The primary purpose of a compressor in music production is to control dynamic range. By reducing the difference between the loudest and softest parts of a piece of audio, a greater average recording level can be used without the risk of clipping the signal.
Side-chain compression is a very widely used technique amongst music producers and sound engineers alike. Instead of using the compressor’s Threshold setting to trigger activation, audio is fed into its side-chain input. When the signal feeding the side-chain becomes active, the compressor starts to compress whatever audio source it is strapped across.
A good example of this is at a Radio station. Whenever the DJ speaks into a microphone over any music being played, the volume of the music is lowered so that focus is given to his/her voice. When they finish speaking, the volume of the music returns to normal. This is achieved by running a compressor over the music track, and feeding the microphone into its side-chain input. Via the side-chain, any signal from the microphone (eg. the DJ speaking) triggers the compressor to reduce the gain of the music. The amount of gain reduction is configured using the compressor’s Ratio control. The higher the ratio, the harder the compressor will work to lower the volume.
A more practical application of side-chain compression in music production is to create space in a mix to fit a key sound such as vocals. A typical example is where a vocal track occupies many of the same frequencies as a lead instrument. When mixed together, the shared frequencies may mask each other, essentially ruining the clarity of either part. To resolve this issue, a compressor could be strapped onto the lead, with the vocal track being fed into the side-chain inputs. When the performer on the vocal track sings, the compressor is activated and lowers the volume of the lead instrument. This creates enough frequency space in the mix for the vocal to really cut through.radio strap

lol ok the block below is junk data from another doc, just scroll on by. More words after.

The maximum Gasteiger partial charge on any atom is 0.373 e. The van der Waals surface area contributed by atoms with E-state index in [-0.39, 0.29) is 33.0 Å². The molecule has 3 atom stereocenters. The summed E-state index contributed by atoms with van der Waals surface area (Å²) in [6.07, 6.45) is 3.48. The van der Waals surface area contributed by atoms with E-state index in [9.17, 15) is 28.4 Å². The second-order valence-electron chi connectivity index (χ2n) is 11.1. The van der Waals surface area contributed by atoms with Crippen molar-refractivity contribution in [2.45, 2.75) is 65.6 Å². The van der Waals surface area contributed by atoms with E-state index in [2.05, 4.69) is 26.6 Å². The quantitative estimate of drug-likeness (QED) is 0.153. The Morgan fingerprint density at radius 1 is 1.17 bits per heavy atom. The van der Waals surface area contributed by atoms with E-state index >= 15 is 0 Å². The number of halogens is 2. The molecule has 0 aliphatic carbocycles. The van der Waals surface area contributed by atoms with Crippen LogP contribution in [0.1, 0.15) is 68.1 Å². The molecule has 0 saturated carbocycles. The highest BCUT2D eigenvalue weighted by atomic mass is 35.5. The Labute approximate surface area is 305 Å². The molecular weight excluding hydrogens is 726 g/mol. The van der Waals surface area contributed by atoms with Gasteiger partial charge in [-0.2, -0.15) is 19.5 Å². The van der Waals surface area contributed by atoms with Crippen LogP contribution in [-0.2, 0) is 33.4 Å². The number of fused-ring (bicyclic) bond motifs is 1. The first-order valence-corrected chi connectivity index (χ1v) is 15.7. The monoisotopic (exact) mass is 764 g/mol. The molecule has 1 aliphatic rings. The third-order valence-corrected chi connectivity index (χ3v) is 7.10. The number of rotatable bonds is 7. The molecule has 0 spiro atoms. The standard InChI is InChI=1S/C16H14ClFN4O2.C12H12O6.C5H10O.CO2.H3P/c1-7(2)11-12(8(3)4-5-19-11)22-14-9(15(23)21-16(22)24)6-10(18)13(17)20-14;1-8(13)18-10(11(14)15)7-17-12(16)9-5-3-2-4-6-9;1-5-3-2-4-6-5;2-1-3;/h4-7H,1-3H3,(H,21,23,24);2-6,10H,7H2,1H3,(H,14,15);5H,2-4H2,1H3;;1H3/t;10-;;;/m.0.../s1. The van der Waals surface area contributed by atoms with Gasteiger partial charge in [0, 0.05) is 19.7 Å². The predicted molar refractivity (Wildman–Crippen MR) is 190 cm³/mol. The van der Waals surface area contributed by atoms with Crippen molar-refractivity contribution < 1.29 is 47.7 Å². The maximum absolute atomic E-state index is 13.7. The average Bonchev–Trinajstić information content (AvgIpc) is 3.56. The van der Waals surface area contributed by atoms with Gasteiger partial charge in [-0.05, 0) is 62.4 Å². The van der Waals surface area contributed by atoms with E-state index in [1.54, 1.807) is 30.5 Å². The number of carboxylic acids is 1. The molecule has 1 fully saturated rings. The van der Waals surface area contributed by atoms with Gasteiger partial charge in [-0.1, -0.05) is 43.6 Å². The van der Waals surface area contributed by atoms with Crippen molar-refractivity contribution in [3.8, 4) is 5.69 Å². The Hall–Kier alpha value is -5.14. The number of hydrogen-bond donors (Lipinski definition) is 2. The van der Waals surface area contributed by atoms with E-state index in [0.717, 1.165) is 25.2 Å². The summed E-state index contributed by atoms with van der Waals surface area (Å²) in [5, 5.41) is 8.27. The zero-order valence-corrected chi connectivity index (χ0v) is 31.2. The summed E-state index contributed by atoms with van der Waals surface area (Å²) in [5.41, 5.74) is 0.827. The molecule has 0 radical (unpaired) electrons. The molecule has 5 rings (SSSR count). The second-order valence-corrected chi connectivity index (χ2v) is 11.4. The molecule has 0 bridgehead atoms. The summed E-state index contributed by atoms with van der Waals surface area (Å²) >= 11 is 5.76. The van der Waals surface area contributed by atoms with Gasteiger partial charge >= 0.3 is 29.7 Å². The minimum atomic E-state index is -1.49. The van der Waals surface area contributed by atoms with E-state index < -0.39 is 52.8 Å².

Another common use of side-chaining in dance music production is to prevent a bassline and kick drum from sharing the same frequency space. If the arrangement calls for them to play on the same beat, the crossover in the low frequencies could cause massive problems in the mix. Side-chain compression can help to overcome this problem by routing the kick drum signal into the side-chain inputs of the compressor on the bassline channel. Whenever the kick drum fires, the compressor will be activated to duck the bassline out of the way.
Many producers even create a secondary kick drum track to feed the side-chain inputs of various compressors. The output of this track is not routed to the Master Bus, as they only require the audio to feed the side-chains. By using this method, the producer can perform any automated EQ or volume adjustments to their main kick drum track during the course of their arrangement, whilst maintaining consistent side-chain compression on other parts triggered by the secondary kick track.